It has the potential to broaden the pursuit of profit from the exploitation of resources and tourism in the Southern Ocean to the landmass of this great wilderness, with all the usual disrespect for nature and wildlife seen on all other continents.

Can this project, and others not motivated scientific research and unperturbed by consideration of sustainability, be stopped?

I think it is imperative to do so.

Featured image: “Globe centred on Antarctica – Satellite image – PlanetObserver” by PlanetObserver is licensed under CC BY-NC-ND 2.0

I’m just returning from the dentist minding my own business and am stopped by a column of 16 SUVs (you know the type: Range Rovers and Japanese models with names, such as animal, terminator, dominator or whatever…) pouring out of the country lane I need to turn into.

A sure sign that the pheasant shooting season on the grand estate nearby has opened.

Quite apart from the issues I raised recently relating to the negative impacts of releasing millions of pheasants into British ecosystems, the paraphinalia that go with the shooting sport have, in my view, a serious issue with sustainability.

SUVs are largely a status symbol for city dwellers and the vehicles of the ‘sportsmen’ I encountered today were specklessly clean and pristine, indicating that they weren’t exactly utilised for off-roading on a regular basis.

They were large models.

According to recent research, the increase in SUVs on our roads were the second largest contributors of the rise in global CO2 emissions since 2010, behind power production.

If that wasn’t enough, they are largely diesel engines, which are responsible for the pollution of our air with small particular matter that gets into our lungs and blood stream, with the potential to cause many diseases, including cancer, and premature death.

I’m not a fan of SUVs, especially when they are used for journeys that a normal car can do, or for the ‘sport’ of shooting.

I’m back on the Pelican of London for the final day of the voyage: up the Thames, through Tower Bridge (twice) and the final docking at Canary wharf.

It feels strange to be socially distancing from people I lived and worked with, as recently as last week, in a covid-19 free bubble. …and I’m gutted not to be part of the crew maning the yards on our sail through the bridge.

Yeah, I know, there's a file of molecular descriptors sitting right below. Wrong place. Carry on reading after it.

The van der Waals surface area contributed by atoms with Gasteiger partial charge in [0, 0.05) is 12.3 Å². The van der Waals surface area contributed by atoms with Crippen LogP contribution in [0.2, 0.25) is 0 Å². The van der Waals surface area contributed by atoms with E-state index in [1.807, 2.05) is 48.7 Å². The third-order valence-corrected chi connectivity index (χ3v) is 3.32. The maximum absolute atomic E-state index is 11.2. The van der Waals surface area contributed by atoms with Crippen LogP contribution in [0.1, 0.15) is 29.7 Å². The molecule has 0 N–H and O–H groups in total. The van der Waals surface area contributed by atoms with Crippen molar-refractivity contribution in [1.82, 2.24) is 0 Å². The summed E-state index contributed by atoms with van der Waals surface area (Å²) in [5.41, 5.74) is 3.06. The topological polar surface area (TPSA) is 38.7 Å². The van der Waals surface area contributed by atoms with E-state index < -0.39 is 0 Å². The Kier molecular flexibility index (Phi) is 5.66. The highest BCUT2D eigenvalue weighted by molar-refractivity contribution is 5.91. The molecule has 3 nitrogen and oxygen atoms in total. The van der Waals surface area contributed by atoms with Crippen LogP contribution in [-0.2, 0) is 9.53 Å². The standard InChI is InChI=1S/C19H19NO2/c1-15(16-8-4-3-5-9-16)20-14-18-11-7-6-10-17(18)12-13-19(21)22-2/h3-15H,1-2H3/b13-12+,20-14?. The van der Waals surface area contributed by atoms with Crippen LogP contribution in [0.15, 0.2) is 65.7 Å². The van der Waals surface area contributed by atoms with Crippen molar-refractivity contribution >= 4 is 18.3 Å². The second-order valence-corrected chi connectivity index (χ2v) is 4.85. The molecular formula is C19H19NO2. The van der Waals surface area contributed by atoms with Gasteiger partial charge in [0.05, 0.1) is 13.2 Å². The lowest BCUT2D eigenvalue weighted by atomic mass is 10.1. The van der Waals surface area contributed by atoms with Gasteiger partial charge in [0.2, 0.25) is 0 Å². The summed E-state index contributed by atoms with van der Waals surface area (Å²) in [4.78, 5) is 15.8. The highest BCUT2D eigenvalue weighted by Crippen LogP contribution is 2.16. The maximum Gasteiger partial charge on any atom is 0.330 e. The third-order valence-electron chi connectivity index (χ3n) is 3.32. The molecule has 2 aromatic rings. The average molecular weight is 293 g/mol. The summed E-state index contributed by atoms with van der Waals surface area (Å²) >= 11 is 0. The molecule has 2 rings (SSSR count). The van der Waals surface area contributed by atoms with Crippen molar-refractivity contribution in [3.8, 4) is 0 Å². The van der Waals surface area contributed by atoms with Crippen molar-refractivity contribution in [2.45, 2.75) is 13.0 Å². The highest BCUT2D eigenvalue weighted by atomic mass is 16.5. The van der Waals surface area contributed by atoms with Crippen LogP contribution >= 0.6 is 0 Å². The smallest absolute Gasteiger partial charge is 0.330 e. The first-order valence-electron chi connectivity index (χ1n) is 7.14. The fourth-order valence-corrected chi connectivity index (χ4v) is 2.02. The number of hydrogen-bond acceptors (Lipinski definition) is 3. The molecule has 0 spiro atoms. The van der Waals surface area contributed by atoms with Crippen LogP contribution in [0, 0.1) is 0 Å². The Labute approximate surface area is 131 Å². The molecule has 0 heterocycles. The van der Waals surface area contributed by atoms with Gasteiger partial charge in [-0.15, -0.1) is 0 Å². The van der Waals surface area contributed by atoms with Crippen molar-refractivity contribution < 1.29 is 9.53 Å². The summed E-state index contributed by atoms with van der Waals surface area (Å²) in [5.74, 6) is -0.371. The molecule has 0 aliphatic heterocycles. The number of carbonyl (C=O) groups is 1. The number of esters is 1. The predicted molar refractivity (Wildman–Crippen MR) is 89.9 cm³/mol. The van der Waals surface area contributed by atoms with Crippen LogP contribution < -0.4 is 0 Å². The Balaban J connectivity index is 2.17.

It’s clearly scenic in its own way, and photographers aboard are as busy as ever. As environmental scientist, I preferred the more natural and pristine land and seascapes of Scotland.

The river is busy and unfortunately carries a lot of floating litter. I chose to show one of the less revolting items …

Exciting times: getting aloft for the sail through Tower Bridge!

Getting ready…
… opening just for us…
… Imogen leading a shanty….
…a job well done, just enjoy it now!

As the afternoon fades, we enter Canary wharf to dock for a final time on this voyage.

We’ve arrived!

A final evening of celebrating a fantastic journey lies ahead and then it’s good bye (for now).

This morning the science conference brings together all the projects we’ve been running aboard the Pelican of London.

First off – wind energy with Lorimer and Jasper, here explaining plans for a new wind farm in the Thames estuary.

Find out more about our wind energy activities here

Kerry and Aoibhinn present data of macroplastics collected during systematic beach cleans that will also be reported to the Marine Conservation Society.
Abigail, final year Environmental Science student at the University of Plymouth, talks us through nutrient concentrations around the British coast and relates it to the objectives of Water Framework Directive for coastal and transitional waters.
Thomas introduces the world of plankton with data from Scottish and Irish waters and wonderful images and film taken with digital microscopes.

Find out more about plankton on our voyage there:

Joe collated all 110 individual sightings of whales, dolphins, porpoises, seals and sunfish on a database that he visualised on Google maps. The data will be sent to the Seawatch Foundation for further analysis.